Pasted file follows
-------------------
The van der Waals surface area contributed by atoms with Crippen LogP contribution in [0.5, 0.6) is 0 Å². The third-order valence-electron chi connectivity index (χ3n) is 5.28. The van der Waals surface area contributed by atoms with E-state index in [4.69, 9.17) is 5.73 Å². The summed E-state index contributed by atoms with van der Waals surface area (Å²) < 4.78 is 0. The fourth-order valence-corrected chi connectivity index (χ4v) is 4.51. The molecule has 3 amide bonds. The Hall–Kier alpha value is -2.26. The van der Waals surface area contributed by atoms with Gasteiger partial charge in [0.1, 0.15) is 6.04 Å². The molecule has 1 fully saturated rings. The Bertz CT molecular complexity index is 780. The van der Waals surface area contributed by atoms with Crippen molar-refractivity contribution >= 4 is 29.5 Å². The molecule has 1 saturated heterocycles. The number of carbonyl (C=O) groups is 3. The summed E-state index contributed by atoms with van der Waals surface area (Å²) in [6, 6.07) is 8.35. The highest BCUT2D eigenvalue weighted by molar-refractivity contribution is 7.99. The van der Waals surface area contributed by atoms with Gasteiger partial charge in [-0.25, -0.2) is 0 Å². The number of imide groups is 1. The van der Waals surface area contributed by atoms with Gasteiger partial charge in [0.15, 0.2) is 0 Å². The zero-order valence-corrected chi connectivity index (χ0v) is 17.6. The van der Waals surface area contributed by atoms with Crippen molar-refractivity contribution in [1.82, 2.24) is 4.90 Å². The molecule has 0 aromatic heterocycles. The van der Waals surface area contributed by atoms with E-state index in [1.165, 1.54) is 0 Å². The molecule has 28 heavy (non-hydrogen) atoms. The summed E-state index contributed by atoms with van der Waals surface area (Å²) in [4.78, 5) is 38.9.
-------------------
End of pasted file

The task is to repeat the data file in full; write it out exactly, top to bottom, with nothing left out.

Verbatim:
The van der Waals surface area contributed by atoms with Crippen LogP contribution in [0.5, 0.6) is 0 Å². The third-order valence-electron chi connectivity index (χ3n) is 5.28. The van der Waals surface area contributed by atoms with E-state index in [4.69, 9.17) is 5.73 Å². The summed E-state index contributed by atoms with van der Waals surface area (Å²) < 4.78 is 0. The fourth-order valence-corrected chi connectivity index (χ4v) is 4.51. The molecule has 3 amide bonds. The Hall–Kier alpha value is -2.26. The van der Waals surface area contributed by atoms with Gasteiger partial charge in [0.1, 0.15) is 6.04 Å². The molecule has 1 fully saturated rings. The Bertz CT molecular complexity index is 780. The van der Waals surface area contributed by atoms with Crippen molar-refractivity contribution >= 4 is 29.5 Å². The molecule has 1 saturated heterocycles. The number of carbonyl (C=O) groups is 3. The summed E-state index contributed by atoms with van der Waals surface area (Å²) in [6, 6.07) is 8.35. The highest BCUT2D eigenvalue weighted by molar-refractivity contribution is 7.99. The van der Waals surface area contributed by atoms with Gasteiger partial charge in [-0.25, -0.2) is 0 Å². The number of imide groups is 1. The van der Waals surface area contributed by atoms with Gasteiger partial charge in [0.15, 0.2) is 0 Å². The zero-order valence-corrected chi connectivity index (χ0v) is 17.6. The van der Waals surface area contributed by atoms with Crippen molar-refractivity contribution in [1.82, 2.24) is 4.90 Å². The molecule has 0 aromatic heterocycles. The van der Waals surface area contributed by atoms with E-state index in [1.165, 1.54) is 0 Å². The molecule has 28 heavy (non-hydrogen) atoms. The summed E-state index contributed by atoms with van der Waals surface area (Å²) in [4.78, 5) is 38.9.